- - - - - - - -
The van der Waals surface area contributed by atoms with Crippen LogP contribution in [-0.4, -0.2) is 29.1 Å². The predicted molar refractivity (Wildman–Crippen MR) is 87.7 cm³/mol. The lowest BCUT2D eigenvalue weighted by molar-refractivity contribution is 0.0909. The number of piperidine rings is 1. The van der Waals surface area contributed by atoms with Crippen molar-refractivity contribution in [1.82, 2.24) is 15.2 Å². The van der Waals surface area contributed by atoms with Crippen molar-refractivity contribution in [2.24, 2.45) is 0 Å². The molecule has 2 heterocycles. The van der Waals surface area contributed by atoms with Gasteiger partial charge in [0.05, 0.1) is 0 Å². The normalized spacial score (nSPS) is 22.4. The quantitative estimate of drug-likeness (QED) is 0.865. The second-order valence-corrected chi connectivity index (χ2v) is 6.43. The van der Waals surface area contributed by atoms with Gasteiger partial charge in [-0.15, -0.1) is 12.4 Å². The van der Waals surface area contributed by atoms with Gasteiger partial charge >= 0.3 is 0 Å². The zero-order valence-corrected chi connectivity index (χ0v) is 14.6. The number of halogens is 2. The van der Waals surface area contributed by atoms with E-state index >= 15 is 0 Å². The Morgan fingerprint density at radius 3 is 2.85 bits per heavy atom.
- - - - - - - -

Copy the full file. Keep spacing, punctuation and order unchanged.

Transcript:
The van der Waals surface area contributed by atoms with Crippen LogP contribution in [-0.4, -0.2) is 29.1 Å². The predicted molar refractivity (Wildman–Crippen MR) is 87.7 cm³/mol. The lowest BCUT2D eigenvalue weighted by molar-refractivity contribution is 0.0909. The number of piperidine rings is 1. The van der Waals surface area contributed by atoms with Crippen molar-refractivity contribution in [1.82, 2.24) is 15.2 Å². The van der Waals surface area contributed by atoms with Crippen molar-refractivity contribution in [2.24, 2.45) is 0 Å². The molecule has 2 heterocycles. The van der Waals surface area contributed by atoms with Gasteiger partial charge in [0.05, 0.1) is 0 Å². The normalized spacial score (nSPS) is 22.4. The quantitative estimate of drug-likeness (QED) is 0.865. The second-order valence-corrected chi connectivity index (χ2v) is 6.43. The van der Waals surface area contributed by atoms with Gasteiger partial charge in [-0.15, -0.1) is 12.4 Å². The van der Waals surface area contributed by atoms with Gasteiger partial charge >= 0.3 is 0 Å². The zero-order valence-corrected chi connectivity index (χ0v) is 14.6. The number of halogens is 2. The van der Waals surface area contributed by atoms with E-state index >= 15 is 0 Å². The Morgan fingerprint density at radius 3 is 2.85 bits per heavy atom.